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PCR Primer Analysis

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What is a Primer?

A primer is a short synthetic oligonucleotide which is used in many molecular techniques from PCR to DNA sequencing. These primers are designed to have a sequence which is the reverse complement of a region of template or target DNA to which we wish the primer to anneal.



PCR Protocols

1. Mix the DNA polymerase, dNTP, DNA templates and DNA primers in a clean PCR tube. Then put the tube in PCR machine and begin setting
2. Pre-Denaturation: 95°C for 10min
3. Denaturation: 95°C for 30s
4. Annealing: 55°C±10°C (The exact temperature is determined by the length and GC percentage of your primers. You could find an answer in the user manual attached with your purchased primers)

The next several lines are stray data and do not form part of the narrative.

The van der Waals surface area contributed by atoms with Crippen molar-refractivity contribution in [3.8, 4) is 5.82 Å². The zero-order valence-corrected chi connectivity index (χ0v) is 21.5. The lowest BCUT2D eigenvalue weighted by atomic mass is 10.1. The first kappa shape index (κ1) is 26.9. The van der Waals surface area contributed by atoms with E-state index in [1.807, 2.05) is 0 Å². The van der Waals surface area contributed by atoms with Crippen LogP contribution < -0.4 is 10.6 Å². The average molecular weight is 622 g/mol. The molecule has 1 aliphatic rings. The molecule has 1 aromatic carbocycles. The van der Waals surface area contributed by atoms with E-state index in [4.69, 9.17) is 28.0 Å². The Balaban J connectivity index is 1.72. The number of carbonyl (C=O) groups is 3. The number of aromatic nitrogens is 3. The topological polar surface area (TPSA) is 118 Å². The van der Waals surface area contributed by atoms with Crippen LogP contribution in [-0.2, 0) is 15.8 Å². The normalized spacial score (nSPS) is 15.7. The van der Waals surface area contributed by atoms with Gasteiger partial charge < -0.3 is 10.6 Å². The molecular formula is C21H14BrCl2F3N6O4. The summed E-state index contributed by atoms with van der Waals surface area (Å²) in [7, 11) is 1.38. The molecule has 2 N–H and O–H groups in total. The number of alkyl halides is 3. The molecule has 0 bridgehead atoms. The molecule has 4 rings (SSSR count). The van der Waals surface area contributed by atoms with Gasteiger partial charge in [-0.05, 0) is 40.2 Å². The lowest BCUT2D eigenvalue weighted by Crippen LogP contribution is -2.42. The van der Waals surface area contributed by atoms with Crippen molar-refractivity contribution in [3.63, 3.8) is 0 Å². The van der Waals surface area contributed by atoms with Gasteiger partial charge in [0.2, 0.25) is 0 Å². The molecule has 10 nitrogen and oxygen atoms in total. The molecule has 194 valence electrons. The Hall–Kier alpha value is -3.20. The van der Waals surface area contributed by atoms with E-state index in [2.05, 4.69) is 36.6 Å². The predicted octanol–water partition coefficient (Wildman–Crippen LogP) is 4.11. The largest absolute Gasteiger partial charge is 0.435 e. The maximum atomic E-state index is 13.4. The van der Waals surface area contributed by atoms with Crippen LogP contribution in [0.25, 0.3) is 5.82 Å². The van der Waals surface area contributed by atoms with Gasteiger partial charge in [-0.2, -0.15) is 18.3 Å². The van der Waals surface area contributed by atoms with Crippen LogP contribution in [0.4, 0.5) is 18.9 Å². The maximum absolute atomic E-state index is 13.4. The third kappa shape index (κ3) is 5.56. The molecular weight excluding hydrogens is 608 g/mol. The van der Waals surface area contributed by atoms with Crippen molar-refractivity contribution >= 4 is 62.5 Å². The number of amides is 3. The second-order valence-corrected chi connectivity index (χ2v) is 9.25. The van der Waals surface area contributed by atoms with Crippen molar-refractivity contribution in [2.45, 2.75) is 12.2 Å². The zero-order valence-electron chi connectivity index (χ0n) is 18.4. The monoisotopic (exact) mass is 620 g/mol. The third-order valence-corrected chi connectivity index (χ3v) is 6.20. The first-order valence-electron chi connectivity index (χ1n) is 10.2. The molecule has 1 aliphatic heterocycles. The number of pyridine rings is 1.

5. Elongation: 72°C (The exact temperature is determined by the DNA polymerase you will use. You could find an answer in the user manual attached with the DNA polymerase you have purchased)
6. Cycle: Set the PCR machine to cycle from step 2 to step 4 between 20 and 30 times
7. Final Elongation: 72°C for 10-15min (The exact time is determined by the length of the double strain DNA you want to amplify. Typically, a longer DNA you want to amplify, a longer time you will need to set in this step)
8. Hold: 4°C for a long enough time until you proceed using PCR products in the next experiment

Analysis of Primer Sequences

When designing primers for PCR, sequencing or mutagenesis it is often necessary to make predictions about these primers, for example melting temperature (Tm) and propensity to form dimers with itself or other primers in the reaction. The following program will perform these calculations on any primer sequence or pair.

The programs will calculate both the Tm of the primers, as well as any undesirable pairings of primers. When primers form hairpin loops or dimers, less primer is available for the desired reaction.

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